Alternative dispute resolution or ADR is a general term to describe non-traditional ways to resolve cases.  The traditional way to resolve cases is to have a trial by jury.  For various reasons such as the long time, and large monetary expense associated with a jury trial the use of alternative dispute resolution or ARD has become more common.  The two most common types of ADR are arbitration and mediation.  An arbitration is similar to a trial because a fact finder with decide the case, and both sides will present their side to the fact finder in an effort to convince the fact finder that they are right and the other side is wrong.  A mediation is different than a trial or an arbitration because in a mediation, there is no decision for one side or the other.  That that sense there is no winner or loser.  A mediation is more like a settlement conference.  In mediation a neutral third party will faciliate a discussion between the parties in an effort to help them reach a settlement. Although ADR is possible in criminal cases, the use of ADR in criminal cases is very rare because in a criminal case the defendant has the right to trial by jury.  So, the term ADR generally refers to the use of ARD in civil cases.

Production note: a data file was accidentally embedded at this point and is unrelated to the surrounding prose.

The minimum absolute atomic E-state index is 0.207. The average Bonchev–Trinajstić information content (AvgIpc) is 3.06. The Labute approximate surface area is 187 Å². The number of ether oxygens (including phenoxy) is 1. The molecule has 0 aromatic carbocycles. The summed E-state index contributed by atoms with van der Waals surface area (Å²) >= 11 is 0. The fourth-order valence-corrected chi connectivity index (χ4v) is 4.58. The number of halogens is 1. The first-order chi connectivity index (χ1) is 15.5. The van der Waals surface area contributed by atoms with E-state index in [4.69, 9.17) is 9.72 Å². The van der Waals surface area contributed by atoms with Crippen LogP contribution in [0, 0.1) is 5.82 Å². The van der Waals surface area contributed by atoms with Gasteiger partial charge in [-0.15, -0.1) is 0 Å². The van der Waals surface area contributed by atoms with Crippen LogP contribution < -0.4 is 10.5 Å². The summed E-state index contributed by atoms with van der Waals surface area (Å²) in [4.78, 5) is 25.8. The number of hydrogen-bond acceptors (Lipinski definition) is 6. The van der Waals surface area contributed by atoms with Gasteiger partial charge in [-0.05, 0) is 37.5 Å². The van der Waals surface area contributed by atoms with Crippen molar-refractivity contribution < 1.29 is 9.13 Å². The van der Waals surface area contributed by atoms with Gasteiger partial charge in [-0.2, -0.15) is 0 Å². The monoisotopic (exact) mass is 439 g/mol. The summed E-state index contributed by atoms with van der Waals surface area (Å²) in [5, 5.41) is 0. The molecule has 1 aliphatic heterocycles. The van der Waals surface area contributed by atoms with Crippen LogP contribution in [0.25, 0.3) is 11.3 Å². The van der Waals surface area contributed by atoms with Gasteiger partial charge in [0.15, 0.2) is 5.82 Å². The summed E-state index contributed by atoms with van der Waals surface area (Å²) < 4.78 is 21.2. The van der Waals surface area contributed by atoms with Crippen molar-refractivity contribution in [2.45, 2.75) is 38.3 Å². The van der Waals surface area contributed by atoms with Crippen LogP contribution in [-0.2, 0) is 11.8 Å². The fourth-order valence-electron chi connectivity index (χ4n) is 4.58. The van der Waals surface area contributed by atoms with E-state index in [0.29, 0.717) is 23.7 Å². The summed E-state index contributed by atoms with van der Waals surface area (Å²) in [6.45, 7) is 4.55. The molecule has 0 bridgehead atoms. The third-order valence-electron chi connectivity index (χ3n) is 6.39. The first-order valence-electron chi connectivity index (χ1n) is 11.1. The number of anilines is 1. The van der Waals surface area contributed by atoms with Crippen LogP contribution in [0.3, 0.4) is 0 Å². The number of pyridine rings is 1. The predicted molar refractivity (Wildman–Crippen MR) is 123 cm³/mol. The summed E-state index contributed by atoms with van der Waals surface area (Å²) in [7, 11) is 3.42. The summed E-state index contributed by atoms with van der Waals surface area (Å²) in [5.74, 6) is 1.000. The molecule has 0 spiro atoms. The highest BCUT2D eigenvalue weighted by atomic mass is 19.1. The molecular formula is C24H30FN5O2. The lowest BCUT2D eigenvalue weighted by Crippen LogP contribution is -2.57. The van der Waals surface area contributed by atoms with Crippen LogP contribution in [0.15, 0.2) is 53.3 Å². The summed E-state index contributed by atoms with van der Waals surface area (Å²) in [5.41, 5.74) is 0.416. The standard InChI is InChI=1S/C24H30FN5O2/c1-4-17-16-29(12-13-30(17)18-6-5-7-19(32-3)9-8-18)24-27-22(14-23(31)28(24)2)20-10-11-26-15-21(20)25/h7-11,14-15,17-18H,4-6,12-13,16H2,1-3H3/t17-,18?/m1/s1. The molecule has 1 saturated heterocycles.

If you or anyone you know has any questions about ADR, or needs the help of a law firm then feel free to contact The Bartinik Law Firm, PC., 100 Fort Hill Road, Groton, Connecticut at 860-445-8521 or toll free at 888-717-4211.

Peter J. Bartinik, Jr.
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Civil Trial Attorney, Practicing Law in Connecticut